The sun literally shone on this conference - it was the first day of true springtime weather in the Greater Toronto Area. The Communications, Culture and Technology building of the University of Toronto’s Mississauga campus, was an ideal venue for the day with its massive windows that let in lots of light and its easily accessible outdoor spaces. Appropriately for a meeting of spatial specialists, the interior layout of the building could be a fun challenge to one’s wayfinding skills.
President Catherine Fitzgerald led a brisk Annual General Meeting with an overview of URISA and its achievements during the past year, and a look ahead to its goals. President Fitzgerald also announced that URISA will be re-branded to BeSpatial with the launch of a new communications campaign. All committees will offer opportunities for members to participate in this new direction.
The conference had four themes:
- Data Driven Decision Making and Data Management
- GIS Strategy and Projects
- Open Data and Imagery
- Solutions Development
There were 23 sessions in all and with each lasting 30 minutes, it was possible to attend a good mix of sessions according to one’s interests, with a lot of networking in between sessions. Another option was to check out the exhibitions by Esri Canada, Teranet, Consortech, The Association of Land Surveyors, Cansel and First Base Solutions.
BeSpatial ‘18 wrapped up with awards and door prizes and transitioned to BeSocial ’18 at the UTM campus pub.
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Mark your calendar for BeSpatial ’19 in May 2019!
Tracey P. Lauriault of Carleton University presented the keynote “Towards an Open Smart City”. A concept related to the Internet of Things, Smart Cities have large numbers of electronic data collection sensors throughout an urban area in order to better manage assets and resources.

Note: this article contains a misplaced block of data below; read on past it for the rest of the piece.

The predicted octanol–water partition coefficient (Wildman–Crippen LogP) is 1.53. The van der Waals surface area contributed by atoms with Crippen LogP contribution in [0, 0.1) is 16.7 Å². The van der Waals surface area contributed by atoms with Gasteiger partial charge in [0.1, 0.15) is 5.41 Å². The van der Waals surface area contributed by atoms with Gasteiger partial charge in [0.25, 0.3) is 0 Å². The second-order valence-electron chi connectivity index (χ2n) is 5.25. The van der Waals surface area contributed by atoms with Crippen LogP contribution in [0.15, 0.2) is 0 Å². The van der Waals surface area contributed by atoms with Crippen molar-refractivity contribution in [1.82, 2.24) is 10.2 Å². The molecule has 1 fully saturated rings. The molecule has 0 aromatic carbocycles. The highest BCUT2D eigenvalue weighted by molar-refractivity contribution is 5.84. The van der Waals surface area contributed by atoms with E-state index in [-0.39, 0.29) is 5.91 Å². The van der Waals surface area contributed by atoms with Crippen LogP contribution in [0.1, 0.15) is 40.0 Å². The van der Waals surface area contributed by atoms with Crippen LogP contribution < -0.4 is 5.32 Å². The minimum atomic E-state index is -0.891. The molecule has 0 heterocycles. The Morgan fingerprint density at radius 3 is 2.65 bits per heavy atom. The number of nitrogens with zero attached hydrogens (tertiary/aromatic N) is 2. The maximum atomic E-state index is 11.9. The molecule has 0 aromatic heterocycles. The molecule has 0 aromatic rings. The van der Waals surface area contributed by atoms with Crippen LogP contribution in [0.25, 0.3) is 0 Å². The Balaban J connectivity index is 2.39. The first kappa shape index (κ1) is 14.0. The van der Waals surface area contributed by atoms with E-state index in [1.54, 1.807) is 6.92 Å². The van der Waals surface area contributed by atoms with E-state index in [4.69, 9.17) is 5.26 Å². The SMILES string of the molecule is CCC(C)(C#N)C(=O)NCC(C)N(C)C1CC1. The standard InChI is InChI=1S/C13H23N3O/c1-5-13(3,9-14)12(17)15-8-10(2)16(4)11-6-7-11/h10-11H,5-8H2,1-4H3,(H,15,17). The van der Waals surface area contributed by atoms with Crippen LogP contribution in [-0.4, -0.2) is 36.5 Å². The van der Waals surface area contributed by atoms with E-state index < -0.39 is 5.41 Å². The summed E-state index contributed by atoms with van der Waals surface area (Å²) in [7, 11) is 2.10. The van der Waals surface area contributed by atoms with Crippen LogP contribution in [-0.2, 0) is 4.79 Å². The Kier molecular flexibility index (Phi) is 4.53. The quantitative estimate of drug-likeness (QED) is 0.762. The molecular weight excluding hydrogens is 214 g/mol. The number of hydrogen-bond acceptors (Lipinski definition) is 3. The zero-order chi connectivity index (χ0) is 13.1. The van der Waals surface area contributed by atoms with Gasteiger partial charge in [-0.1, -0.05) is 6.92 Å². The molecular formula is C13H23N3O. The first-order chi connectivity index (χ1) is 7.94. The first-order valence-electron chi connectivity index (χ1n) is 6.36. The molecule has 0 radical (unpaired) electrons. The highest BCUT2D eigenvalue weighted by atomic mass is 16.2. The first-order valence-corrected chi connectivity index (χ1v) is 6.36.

This engaging talk covered the many complex issues emerging from the development of Smart Cities, particularly transparency, privacy and data residency. Currently, city governments do not control their city’s smart grids. Most of the technologies are developed and owned by private foreign corporations, who collect different data and have different data structures. While Smart Cities present vast opportunities for better understanding and managing urban processes – everything from traffic flows to crime and safety – care must be taken to ensure that the data collected is stored and shared in appropriate ways. Who governs the Smart City? is a question that has yet to be answered.
Professor Lauriault pointed out that all technology exists in a social, political and economic context, but is not necessarily suited to addressing social, political or economic problems. Additionally there are concerns about public resources being diverted from social programs towards investments in Smart City technology. Public-Private Partnerships may be an option for financing smart grids.
Calling for greater participation among geospatial professionals towards the development of Smart Cities, Professor Lauriault said they are by training ideal partners for the project. Data management and spatial analysis are our mainstays, and so we will have insights into the best ways to leverage the new streams of data from smart grids.